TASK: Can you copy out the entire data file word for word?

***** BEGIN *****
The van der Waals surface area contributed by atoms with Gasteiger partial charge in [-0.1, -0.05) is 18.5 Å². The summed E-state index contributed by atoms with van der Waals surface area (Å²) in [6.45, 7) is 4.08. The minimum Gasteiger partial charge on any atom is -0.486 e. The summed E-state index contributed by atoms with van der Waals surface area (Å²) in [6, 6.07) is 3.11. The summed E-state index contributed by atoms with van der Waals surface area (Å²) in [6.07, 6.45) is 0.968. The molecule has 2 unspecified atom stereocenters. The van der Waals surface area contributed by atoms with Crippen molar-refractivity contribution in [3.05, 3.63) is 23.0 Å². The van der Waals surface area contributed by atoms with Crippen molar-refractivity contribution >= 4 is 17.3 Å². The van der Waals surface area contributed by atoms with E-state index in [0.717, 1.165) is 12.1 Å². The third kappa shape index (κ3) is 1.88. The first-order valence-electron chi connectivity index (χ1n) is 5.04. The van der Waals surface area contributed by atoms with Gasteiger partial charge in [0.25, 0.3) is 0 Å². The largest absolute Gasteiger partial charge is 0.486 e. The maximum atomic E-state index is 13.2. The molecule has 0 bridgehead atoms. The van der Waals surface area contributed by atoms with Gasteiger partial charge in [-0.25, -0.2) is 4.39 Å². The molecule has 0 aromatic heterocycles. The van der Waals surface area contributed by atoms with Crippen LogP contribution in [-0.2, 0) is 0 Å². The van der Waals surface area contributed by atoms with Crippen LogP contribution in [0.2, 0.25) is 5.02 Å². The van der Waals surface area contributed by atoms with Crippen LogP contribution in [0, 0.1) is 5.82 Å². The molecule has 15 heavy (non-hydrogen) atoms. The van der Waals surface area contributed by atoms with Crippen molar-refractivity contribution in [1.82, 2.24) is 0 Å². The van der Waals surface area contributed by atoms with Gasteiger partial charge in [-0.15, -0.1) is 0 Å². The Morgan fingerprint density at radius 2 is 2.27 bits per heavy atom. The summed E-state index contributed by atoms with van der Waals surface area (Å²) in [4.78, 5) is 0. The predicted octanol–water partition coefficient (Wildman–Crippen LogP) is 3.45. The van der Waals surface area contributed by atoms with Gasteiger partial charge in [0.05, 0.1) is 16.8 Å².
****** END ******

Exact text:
The van der Waals surface area contributed by atoms with Gasteiger partial charge in [-0.1, -0.05) is 18.5 Å². The summed E-state index contributed by atoms with van der Waals surface area (Å²) in [6.45, 7) is 4.08. The minimum Gasteiger partial charge on any atom is -0.486 e. The summed E-state index contributed by atoms with van der Waals surface area (Å²) in [6, 6.07) is 3.11. The summed E-state index contributed by atoms with van der Waals surface area (Å²) in [6.07, 6.45) is 0.968. The molecule has 2 unspecified atom stereocenters. The van der Waals surface area contributed by atoms with Crippen molar-refractivity contribution in [3.05, 3.63) is 23.0 Å². The van der Waals surface area contributed by atoms with Crippen molar-refractivity contribution >= 4 is 17.3 Å². The van der Waals surface area contributed by atoms with E-state index in [0.717, 1.165) is 12.1 Å². The third kappa shape index (κ3) is 1.88. The first-order valence-electron chi connectivity index (χ1n) is 5.04. The van der Waals surface area contributed by atoms with Gasteiger partial charge in [0.25, 0.3) is 0 Å². The largest absolute Gasteiger partial charge is 0.486 e. The maximum atomic E-state index is 13.2. The molecule has 0 bridgehead atoms. The van der Waals surface area contributed by atoms with Gasteiger partial charge in [-0.25, -0.2) is 4.39 Å². The molecule has 0 aromatic heterocycles. The van der Waals surface area contributed by atoms with Crippen LogP contribution in [-0.2, 0) is 0 Å². The van der Waals surface area contributed by atoms with Crippen LogP contribution in [0.2, 0.25) is 5.02 Å². The van der Waals surface area contributed by atoms with Crippen LogP contribution in [0, 0.1) is 5.82 Å². The molecule has 15 heavy (non-hydrogen) atoms. The van der Waals surface area contributed by atoms with Crippen molar-refractivity contribution in [1.82, 2.24) is 0 Å². The van der Waals surface area contributed by atoms with Gasteiger partial charge in [-0.15, -0.1) is 0 Å². The Morgan fingerprint density at radius 2 is 2.27 bits per heavy atom. The summed E-state index contributed by atoms with van der Waals surface area (Å²) in [4.78, 5) is 0. The predicted octanol–water partition coefficient (Wildman–Crippen LogP) is 3.45. The van der Waals surface area contributed by atoms with Gasteiger partial charge in [0.05, 0.1) is 16.8 Å².